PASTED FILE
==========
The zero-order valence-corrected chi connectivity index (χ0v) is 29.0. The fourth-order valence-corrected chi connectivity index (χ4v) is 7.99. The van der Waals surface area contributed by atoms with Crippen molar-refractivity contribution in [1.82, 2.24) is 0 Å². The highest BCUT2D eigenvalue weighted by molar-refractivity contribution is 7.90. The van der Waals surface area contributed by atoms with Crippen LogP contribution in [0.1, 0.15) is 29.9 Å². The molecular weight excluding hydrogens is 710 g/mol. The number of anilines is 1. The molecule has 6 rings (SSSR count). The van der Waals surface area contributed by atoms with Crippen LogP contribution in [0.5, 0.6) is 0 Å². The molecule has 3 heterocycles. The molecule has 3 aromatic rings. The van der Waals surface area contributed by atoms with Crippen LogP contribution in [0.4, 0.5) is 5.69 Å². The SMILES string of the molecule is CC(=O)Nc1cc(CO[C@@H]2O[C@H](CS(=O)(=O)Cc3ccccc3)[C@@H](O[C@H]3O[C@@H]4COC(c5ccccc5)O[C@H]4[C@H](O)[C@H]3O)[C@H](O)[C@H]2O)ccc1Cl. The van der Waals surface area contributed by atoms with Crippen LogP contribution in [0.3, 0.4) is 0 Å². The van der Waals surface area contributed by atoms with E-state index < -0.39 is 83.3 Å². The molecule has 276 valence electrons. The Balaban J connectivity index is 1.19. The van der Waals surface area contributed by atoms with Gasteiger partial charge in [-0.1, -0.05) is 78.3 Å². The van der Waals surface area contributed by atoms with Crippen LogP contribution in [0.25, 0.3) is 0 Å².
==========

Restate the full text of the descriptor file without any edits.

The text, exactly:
The zero-order valence-corrected chi connectivity index (χ0v) is 29.0. The fourth-order valence-corrected chi connectivity index (χ4v) is 7.99. The van der Waals surface area contributed by atoms with Crippen molar-refractivity contribution in [1.82, 2.24) is 0 Å². The highest BCUT2D eigenvalue weighted by molar-refractivity contribution is 7.90. The van der Waals surface area contributed by atoms with Crippen LogP contribution in [0.1, 0.15) is 29.9 Å². The molecular weight excluding hydrogens is 710 g/mol. The number of anilines is 1. The molecule has 6 rings (SSSR count). The van der Waals surface area contributed by atoms with Crippen LogP contribution in [0.5, 0.6) is 0 Å². The molecule has 3 heterocycles. The molecule has 3 aromatic rings. The van der Waals surface area contributed by atoms with Crippen LogP contribution in [0.4, 0.5) is 5.69 Å². The SMILES string of the molecule is CC(=O)Nc1cc(CO[C@@H]2O[C@H](CS(=O)(=O)Cc3ccccc3)[C@@H](O[C@H]3O[C@@H]4COC(c5ccccc5)O[C@H]4[C@H](O)[C@H]3O)[C@H](O)[C@H]2O)ccc1Cl. The van der Waals surface area contributed by atoms with Crippen LogP contribution in [0.3, 0.4) is 0 Å². The van der Waals surface area contributed by atoms with E-state index < -0.39 is 83.3 Å². The molecule has 276 valence electrons. The Balaban J connectivity index is 1.19. The van der Waals surface area contributed by atoms with Gasteiger partial charge in [-0.1, -0.05) is 78.3 Å². The van der Waals surface area contributed by atoms with Crippen LogP contribution in [0.25, 0.3) is 0 Å².